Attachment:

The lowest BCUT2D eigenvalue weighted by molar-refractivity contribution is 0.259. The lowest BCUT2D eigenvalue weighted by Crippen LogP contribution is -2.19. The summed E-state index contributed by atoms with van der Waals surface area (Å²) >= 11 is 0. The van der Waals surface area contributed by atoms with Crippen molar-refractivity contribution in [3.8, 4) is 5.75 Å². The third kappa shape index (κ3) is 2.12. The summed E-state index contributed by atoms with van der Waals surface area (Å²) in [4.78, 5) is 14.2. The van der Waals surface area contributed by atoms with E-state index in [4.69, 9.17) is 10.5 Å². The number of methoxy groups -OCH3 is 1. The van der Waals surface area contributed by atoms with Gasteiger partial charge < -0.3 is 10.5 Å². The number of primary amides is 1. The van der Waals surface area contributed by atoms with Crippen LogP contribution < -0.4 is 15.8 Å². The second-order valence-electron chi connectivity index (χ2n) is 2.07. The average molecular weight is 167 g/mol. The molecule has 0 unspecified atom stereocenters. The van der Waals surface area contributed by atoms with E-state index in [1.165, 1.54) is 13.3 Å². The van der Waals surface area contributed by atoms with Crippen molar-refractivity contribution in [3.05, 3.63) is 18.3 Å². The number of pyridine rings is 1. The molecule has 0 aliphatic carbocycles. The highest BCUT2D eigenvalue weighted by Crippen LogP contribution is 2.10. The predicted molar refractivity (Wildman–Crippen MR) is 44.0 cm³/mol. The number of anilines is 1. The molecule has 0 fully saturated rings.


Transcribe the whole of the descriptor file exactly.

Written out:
The lowest BCUT2D eigenvalue weighted by molar-refractivity contribution is 0.259. The lowest BCUT2D eigenvalue weighted by Crippen LogP contribution is -2.19. The summed E-state index contributed by atoms with van der Waals surface area (Å²) >= 11 is 0. The van der Waals surface area contributed by atoms with Crippen molar-refractivity contribution in [3.8, 4) is 5.75 Å². The third kappa shape index (κ3) is 2.12. The summed E-state index contributed by atoms with van der Waals surface area (Å²) in [4.78, 5) is 14.2. The van der Waals surface area contributed by atoms with E-state index in [4.69, 9.17) is 10.5 Å². The number of methoxy groups -OCH3 is 1. The van der Waals surface area contributed by atoms with Gasteiger partial charge < -0.3 is 10.5 Å². The number of primary amides is 1. The van der Waals surface area contributed by atoms with Crippen LogP contribution < -0.4 is 15.8 Å². The second-order valence-electron chi connectivity index (χ2n) is 2.07. The average molecular weight is 167 g/mol. The molecule has 0 unspecified atom stereocenters. The van der Waals surface area contributed by atoms with E-state index in [1.165, 1.54) is 13.3 Å². The van der Waals surface area contributed by atoms with Crippen molar-refractivity contribution in [3.05, 3.63) is 18.3 Å². The number of pyridine rings is 1. The molecule has 0 aliphatic carbocycles. The highest BCUT2D eigenvalue weighted by Crippen LogP contribution is 2.10. The predicted molar refractivity (Wildman–Crippen MR) is 44.0 cm³/mol. The number of anilines is 1. The molecule has 0 fully saturated rings.